Cast: Marie Dressler, Jean Hersholt, Myrna Loy, Richard Cromwell
Director: Clarence Brown
When their mother dies in childbirth, the Smith children turn to their nanny Emma (Dressler). As they grow up, Dressler loves them as though they were her own. She has a special bond with Ronnie (Cromwell), who never knew his mother, though Isabelle (Loy) is stuck up and insists on treating Emma as little more than a servant. As the children grow older, their father Frederick (Hersholt) and Emma being to feel lonely and end up marrying each other. On their honeymoon, Frederick dies, and leaves everything in his will to Emma so she can properly provide for the children. Isabelle refuses to believe her father would leave her nothing, and tries to prove that Emma killed her father.
Marie Dressler was definitely one of the more interesting stars of the 1930s. While she’d had some success in silent film, she had pretty much disappeared from the radar until Anna Christie in 1930. She won the Best Actress Oscar for Min and Bill, and was nominated again for Emma. While not at all the type of beautiful star so many people adored, Dressler was one of the top box office stars of her time. She was certainly one of the most talented and dynamic actresses. In Emma, she’s extremely sympathetic, and gives one hell of a performance. It’s hard to believe a woman would be able to love “her” children after the way Isabelle treats her, but there’s never a doubt that Dressler means every word she says when she refuses to allow the lawyers to talk about the kids the way the do, even if it means she’ll be found guilty of murder.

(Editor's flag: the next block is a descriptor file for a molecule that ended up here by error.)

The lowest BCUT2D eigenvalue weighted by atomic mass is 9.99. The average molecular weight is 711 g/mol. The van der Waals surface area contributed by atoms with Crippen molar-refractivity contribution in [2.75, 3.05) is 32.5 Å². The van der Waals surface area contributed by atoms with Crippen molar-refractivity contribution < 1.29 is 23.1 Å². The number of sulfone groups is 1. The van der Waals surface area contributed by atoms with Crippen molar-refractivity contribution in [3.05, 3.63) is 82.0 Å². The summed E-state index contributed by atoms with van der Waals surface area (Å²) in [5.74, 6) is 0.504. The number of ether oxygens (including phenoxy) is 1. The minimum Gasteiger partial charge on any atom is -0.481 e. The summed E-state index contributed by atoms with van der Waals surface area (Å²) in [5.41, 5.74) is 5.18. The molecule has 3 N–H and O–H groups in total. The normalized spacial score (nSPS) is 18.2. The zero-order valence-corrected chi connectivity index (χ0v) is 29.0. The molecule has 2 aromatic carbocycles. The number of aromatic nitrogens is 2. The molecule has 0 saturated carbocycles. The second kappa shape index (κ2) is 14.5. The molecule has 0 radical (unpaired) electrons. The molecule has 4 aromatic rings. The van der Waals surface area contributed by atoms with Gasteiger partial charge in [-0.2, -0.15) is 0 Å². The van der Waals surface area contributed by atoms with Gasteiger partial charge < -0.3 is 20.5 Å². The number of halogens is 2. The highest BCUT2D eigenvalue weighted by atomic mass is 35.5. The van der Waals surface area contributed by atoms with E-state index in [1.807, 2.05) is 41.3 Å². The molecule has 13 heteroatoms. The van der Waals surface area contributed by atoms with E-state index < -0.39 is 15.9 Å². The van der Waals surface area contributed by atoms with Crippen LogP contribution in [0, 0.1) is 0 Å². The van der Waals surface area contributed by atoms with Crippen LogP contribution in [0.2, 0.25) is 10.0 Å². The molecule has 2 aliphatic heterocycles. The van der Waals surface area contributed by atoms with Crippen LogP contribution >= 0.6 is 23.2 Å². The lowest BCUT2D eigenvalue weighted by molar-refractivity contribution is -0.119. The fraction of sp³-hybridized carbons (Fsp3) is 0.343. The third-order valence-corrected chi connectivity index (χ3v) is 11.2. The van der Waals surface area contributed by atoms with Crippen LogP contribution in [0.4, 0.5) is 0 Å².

Loy is also interesting in this film. Before her breakout year of 1934, she was often cast as villainous characters, and that’s pretty much what she is here. She’s stuck up, self centered, selfish, and vindictive. And so completely easy to hate. She really does give a very good performance that’s completely against the type she would soon come to play.
The film does lose a bit of steam in the middle. While the murder trial is indeed interesting, I was much more enthralled by the relationship/romance between Emma and Frederick. There was a lot of genuine emotion and affection in this love story between two older people, and that made the first half of the films a lot more interesting than the second half. A romance like this is so rare to find in film, especially classic film. I really would have loved an entire film just about Emma and Frederick’s marriage.